My friend Tony at Colts Neck Pizza, got me thinking last month. He joked, “I have a complaint. I read your articles, but you never say…have a pizza.” As I ate my pizza that evening, I thought about what he said. It made a lot of sense.
Divorce is stressful even in the more amicable splits. When the acrimony is extreme, stress levels can skyrocket. People deal differently with stress. Some lose weight. Others gain weight. Difficulty sleeping or concentrating are frequent side effects. Irritability, raw nerves, or depression can occur. The list of symptoms is a long one. Mental health and medical professionals often advise that taking care of yourself physically can help you cope with the emotional aspects of stress. In turn, taking care of your mental health can help with its physical manifestations.
For instance, doing your best to adhere to a schedule often helps you cope with the uncertainty inherent in divorce. Resolve to eat three meals a day at about the same time each day. That will help you to avoid binge eating or force you to eat, even a little. If you can discipline yourself to stay on schedule, you will very likely see positive results. Go to bed the same time every night. Turn off the television. If you need a sleep aid, do what I do. Pick up a book. It works every time. Calculate your bedtime so you can get at least seven hours per night. Regular exercise can help to burn nervous energy. You don’t have to run a marathon or climb a mountain. Start slowly. Walking is a good place to begin. Increase your exercise as you can. You’ll feel the difference almost immediately. Exercise can create the “good tired” that comes from physical activity and should replace the fatigue that comes with stress. Exercise will help you sleep better and longer.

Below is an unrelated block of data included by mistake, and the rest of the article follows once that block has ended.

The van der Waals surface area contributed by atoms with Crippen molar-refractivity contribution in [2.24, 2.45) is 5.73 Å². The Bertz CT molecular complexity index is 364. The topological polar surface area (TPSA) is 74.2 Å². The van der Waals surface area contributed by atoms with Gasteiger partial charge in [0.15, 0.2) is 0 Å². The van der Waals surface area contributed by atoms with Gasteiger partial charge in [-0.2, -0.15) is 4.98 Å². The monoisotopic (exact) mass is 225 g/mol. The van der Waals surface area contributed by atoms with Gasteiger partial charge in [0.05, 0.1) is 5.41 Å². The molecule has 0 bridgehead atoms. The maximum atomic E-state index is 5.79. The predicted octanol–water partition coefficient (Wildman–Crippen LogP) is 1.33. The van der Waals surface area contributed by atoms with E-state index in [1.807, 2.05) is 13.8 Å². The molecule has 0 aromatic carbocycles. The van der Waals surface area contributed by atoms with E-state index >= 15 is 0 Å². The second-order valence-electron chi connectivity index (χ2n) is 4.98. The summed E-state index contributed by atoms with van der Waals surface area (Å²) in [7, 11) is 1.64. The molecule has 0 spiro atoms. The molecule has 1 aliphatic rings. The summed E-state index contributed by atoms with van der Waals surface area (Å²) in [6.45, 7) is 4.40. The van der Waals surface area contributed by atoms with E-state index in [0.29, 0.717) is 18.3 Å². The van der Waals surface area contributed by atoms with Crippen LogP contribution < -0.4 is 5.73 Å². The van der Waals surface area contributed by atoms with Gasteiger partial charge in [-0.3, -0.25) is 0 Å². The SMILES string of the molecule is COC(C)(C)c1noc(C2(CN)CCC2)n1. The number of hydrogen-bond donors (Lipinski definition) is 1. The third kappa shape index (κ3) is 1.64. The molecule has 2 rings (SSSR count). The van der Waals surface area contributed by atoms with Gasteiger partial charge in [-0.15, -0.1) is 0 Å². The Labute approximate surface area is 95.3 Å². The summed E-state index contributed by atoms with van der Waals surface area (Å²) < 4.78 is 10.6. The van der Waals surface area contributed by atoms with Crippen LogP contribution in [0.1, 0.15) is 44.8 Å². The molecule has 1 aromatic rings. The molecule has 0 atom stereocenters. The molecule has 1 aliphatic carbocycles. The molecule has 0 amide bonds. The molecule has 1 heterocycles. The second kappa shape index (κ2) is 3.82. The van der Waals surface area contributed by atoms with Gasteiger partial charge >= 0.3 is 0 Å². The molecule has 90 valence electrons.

When you feel better physically, you’ll surely feel better mentally. And when you feel better mentally, you’ll reduce the likelihood that the stress of the divorce will result in bad eating, sleeping, or other habits.
The comfort of friends and relatives who can provide emotional support, but who can also help you get interested in things other than your divorce can be invaluable. It stands to reason that you probably won’t ever be able to get the divorce completely out of your mind, but helpful diversions can provide much needed rest from mental fatigue.
Of course, everyone is different and the same things don’t work for everyone. There are times when you need a reward, an immediate lift to your spirits, when only a very specific remedy will do. It can be an ice cream cone or a piece of chocolate cake. Or, as Tony says, “Have a pizza!”